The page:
Dove has a new video that is going viral at the moment. It is about women's flawed self-perceptions and how they tend to perceive themselves in a negative light in comparison to how other's see them.
I liked the video -- but then the person who sent it to me, also sent me a link to a blogger's analysis of the video. The blogger made some piercing observations and highlighted a big problem with modern expectations of beauty. I highly recommend you watch the video and read the blogger's post.
The post made me think of one of my favourite essays which I do in one of my classes every year. It is by Susan Sontag and about the problem of beauty--how it is both a power source for women, but also a way of negating power from women--a way to always make them the fairer, and by implication, the weaker sex. Anyone interested in gender equality and parents concerned about the values they teach their daughters will find value in reading Sontag's "Women's Beauty: Put-Down or Power Source?" (No copyright infringement is intended with the sharing of this link.)
This then made me think of something else I read recently regarding men. While women in the modern Western world have seized the gender equality they deserve, men have in a sense abdicated their role as men. Young men, it seems, get stuck in a state of pre-adulthood: neither adolescent, nor adult; unwilling to grow up and take up the responsibilities of manhood, leaving the question: "Where Have All the Good Men Gone?" The article is a very interesting read.
I think part of the problem is the lack of fathers, mentors, and role-models. In years gone by, sons used to learn a family trade. This close working relationship between father and son was a way to nurture the boy into adulthood. "Masculinity is bestowed," as John Eldredge so famously said in his book Wild at Heart: Discovering the Secret of a Man's Soul. A boy becomes a man through the guidance of his father (or a father figure). The problem is, however, that father's are generally absent; they may be workaholics--as my father was--or just plain missing, and the boy has to stumble his way towards adulthood without the guidance he needs. Sure he becomes an adult, but does he truly become a man? I wrote about my personal journey in adulthood and manhood some years back. It is still a topic I find fascinating.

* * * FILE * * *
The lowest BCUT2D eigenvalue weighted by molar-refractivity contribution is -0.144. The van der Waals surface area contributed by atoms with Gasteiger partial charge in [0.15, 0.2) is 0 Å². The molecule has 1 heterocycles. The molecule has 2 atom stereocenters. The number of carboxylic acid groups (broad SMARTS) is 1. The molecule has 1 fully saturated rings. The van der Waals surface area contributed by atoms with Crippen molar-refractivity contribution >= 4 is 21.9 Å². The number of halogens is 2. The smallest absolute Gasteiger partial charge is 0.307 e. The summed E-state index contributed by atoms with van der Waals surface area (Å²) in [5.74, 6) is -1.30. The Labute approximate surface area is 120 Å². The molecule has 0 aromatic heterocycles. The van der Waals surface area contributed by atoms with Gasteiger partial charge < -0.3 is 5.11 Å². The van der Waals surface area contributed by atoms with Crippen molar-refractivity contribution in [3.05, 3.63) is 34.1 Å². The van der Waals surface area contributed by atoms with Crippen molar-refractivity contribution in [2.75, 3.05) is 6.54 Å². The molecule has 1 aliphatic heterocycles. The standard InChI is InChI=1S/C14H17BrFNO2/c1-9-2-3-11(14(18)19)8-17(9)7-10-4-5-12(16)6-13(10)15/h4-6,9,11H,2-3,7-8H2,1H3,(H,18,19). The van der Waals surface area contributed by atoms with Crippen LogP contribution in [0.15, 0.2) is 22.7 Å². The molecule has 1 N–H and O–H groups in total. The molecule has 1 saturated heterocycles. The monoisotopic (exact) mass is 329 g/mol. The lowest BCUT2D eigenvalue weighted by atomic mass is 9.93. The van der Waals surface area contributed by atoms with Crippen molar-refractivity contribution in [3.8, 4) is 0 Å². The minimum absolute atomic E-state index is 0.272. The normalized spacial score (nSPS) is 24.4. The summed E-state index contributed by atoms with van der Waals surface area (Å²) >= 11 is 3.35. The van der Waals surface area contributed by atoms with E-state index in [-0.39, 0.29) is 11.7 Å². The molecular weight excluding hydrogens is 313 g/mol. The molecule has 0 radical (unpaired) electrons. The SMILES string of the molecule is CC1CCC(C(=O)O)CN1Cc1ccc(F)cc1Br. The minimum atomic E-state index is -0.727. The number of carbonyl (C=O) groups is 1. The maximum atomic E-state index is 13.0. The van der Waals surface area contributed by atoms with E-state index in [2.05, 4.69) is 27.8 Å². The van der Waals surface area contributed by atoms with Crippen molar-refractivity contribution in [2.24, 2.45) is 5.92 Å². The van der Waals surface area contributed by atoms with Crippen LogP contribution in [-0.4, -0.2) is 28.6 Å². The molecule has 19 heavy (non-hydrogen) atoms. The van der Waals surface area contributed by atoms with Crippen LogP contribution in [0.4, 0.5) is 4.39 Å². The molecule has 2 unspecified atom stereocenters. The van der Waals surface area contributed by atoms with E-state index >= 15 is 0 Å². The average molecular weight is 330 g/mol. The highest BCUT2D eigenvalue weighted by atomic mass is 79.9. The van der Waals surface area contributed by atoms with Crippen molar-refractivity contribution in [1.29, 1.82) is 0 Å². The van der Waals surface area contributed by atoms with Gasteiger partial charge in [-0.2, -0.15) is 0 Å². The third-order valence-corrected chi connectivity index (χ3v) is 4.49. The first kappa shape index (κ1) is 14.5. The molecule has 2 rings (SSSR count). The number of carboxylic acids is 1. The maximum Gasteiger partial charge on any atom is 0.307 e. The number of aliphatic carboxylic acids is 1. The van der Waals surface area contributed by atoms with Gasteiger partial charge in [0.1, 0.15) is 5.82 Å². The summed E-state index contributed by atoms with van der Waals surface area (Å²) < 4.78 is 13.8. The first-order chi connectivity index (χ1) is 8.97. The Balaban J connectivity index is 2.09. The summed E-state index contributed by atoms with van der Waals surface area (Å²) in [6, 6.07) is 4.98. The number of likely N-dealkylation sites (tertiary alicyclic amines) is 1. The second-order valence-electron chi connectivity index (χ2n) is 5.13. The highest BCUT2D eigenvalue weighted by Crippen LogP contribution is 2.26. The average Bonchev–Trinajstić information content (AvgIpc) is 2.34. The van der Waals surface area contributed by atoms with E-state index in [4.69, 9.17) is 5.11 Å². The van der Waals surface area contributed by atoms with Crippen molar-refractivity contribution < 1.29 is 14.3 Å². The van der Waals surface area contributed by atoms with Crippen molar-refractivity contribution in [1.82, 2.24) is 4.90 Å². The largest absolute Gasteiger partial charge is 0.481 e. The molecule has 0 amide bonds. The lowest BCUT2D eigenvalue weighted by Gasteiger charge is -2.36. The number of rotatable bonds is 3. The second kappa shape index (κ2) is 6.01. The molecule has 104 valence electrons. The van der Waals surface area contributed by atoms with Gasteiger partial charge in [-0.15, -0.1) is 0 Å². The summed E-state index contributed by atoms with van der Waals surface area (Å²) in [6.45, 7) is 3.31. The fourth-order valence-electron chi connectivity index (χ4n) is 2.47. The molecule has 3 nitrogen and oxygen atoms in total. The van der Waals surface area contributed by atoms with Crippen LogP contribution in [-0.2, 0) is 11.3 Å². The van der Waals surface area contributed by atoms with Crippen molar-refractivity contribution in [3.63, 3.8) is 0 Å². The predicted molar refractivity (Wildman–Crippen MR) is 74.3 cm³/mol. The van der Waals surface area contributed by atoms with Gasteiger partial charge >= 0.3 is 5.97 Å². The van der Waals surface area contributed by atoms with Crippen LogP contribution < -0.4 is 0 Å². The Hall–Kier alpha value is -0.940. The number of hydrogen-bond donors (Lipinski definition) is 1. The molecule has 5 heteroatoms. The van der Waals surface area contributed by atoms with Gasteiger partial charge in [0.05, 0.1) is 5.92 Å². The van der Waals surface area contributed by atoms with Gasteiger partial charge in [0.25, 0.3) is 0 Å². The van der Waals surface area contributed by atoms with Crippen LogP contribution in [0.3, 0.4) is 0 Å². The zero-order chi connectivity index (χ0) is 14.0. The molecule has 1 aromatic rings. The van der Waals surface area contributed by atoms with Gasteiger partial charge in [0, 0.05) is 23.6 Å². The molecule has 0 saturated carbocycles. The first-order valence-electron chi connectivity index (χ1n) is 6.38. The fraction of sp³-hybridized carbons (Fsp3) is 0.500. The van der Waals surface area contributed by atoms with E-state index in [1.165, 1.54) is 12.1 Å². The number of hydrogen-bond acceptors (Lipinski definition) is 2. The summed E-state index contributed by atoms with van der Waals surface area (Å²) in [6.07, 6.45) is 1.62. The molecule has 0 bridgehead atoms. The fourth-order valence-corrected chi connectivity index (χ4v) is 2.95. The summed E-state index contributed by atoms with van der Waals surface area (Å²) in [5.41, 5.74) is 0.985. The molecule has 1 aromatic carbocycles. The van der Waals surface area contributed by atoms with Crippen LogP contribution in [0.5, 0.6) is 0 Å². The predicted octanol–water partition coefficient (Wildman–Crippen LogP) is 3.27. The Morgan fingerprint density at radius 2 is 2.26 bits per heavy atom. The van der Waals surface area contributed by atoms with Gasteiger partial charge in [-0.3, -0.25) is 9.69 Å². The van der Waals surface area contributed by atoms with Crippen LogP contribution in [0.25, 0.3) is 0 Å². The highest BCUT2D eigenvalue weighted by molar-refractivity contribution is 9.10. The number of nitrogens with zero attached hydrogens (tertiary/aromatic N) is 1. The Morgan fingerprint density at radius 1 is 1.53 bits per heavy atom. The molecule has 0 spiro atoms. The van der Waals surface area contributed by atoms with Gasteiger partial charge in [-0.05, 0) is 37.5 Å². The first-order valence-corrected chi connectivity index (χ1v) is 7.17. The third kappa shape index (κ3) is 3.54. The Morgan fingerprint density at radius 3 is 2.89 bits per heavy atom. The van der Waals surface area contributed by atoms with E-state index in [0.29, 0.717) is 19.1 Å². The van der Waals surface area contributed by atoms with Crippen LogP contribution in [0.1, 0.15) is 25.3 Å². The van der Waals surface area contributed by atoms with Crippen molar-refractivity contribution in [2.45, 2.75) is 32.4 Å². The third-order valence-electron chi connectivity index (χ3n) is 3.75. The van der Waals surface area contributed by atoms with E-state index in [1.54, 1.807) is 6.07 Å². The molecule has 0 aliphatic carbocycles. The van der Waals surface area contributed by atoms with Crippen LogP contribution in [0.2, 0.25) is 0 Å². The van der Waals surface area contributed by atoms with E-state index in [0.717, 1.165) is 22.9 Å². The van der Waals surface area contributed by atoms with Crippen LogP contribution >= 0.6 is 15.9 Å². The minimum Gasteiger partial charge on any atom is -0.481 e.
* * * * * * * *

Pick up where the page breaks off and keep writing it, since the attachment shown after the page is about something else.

I've watched the first season of Kitchen Nightmares recently and a common theme that I noticed was how these men (often the problems in the restaurants featured in the series involved a man not manning up to responsibility) really just needed someone who can tell him to get his act together, but also tell him that he has faith in him, that he can make it. In other words, these men just needed an involved and encouraging father (-figure). I wonder how much of the world's problems are centered in this very issue: absent, uninvolved fathers?
Even though there is still room for progress, there have been many good changes towards gender equality. At the same time, however, the genders have also lost much of their innate respective value, and it seems to be at a cost.